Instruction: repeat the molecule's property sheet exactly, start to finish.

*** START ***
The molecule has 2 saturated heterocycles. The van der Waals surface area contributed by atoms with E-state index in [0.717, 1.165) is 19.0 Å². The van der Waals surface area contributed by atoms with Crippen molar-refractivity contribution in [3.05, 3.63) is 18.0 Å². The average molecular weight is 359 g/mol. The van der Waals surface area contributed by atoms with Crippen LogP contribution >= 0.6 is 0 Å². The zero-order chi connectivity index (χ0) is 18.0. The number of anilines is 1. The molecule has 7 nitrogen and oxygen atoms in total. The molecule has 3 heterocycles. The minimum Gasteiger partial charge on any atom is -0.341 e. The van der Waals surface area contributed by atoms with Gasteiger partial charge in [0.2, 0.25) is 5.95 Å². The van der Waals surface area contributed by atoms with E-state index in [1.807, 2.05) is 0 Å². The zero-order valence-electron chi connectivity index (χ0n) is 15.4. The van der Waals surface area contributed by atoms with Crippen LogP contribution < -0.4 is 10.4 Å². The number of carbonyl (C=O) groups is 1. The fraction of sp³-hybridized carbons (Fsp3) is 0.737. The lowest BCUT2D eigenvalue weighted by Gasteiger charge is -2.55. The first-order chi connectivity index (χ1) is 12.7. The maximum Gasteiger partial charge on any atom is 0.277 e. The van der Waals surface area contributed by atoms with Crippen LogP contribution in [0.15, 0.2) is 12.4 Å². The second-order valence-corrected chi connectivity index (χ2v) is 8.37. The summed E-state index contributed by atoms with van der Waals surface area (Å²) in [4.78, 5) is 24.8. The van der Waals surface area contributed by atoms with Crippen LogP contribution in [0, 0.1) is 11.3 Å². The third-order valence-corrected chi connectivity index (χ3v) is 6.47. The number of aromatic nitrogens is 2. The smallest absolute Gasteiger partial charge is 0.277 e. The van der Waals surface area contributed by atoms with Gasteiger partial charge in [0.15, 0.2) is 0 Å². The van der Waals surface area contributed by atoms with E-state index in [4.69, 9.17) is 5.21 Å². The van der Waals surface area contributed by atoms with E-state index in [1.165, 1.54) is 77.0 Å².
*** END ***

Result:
The molecule has 2 saturated heterocycles. The van der Waals surface area contributed by atoms with E-state index in [0.717, 1.165) is 19.0 Å². The van der Waals surface area contributed by atoms with Crippen molar-refractivity contribution in [3.05, 3.63) is 18.0 Å². The average molecular weight is 359 g/mol. The van der Waals surface area contributed by atoms with Crippen LogP contribution >= 0.6 is 0 Å². The zero-order chi connectivity index (χ0) is 18.0. The number of anilines is 1. The molecule has 7 nitrogen and oxygen atoms in total. The molecule has 3 heterocycles. The minimum Gasteiger partial charge on any atom is -0.341 e. The van der Waals surface area contributed by atoms with Gasteiger partial charge in [0.2, 0.25) is 5.95 Å². The van der Waals surface area contributed by atoms with E-state index in [1.807, 2.05) is 0 Å². The zero-order valence-electron chi connectivity index (χ0n) is 15.4. The van der Waals surface area contributed by atoms with Crippen LogP contribution < -0.4 is 10.4 Å². The number of carbonyl (C=O) groups is 1. The fraction of sp³-hybridized carbons (Fsp3) is 0.737. The lowest BCUT2D eigenvalue weighted by Gasteiger charge is -2.55. The first-order chi connectivity index (χ1) is 12.7. The maximum Gasteiger partial charge on any atom is 0.277 e. The van der Waals surface area contributed by atoms with Crippen LogP contribution in [0.15, 0.2) is 12.4 Å². The second-order valence-corrected chi connectivity index (χ2v) is 8.37. The summed E-state index contributed by atoms with van der Waals surface area (Å²) in [4.78, 5) is 24.8. The van der Waals surface area contributed by atoms with Crippen LogP contribution in [0, 0.1) is 11.3 Å². The third-order valence-corrected chi connectivity index (χ3v) is 6.47. The number of aromatic nitrogens is 2. The smallest absolute Gasteiger partial charge is 0.277 e. The van der Waals surface area contributed by atoms with Gasteiger partial charge in [0.15, 0.2) is 0 Å². The van der Waals surface area contributed by atoms with E-state index in [4.69, 9.17) is 5.21 Å². The van der Waals surface area contributed by atoms with E-state index in [1.165, 1.54) is 77.0 Å².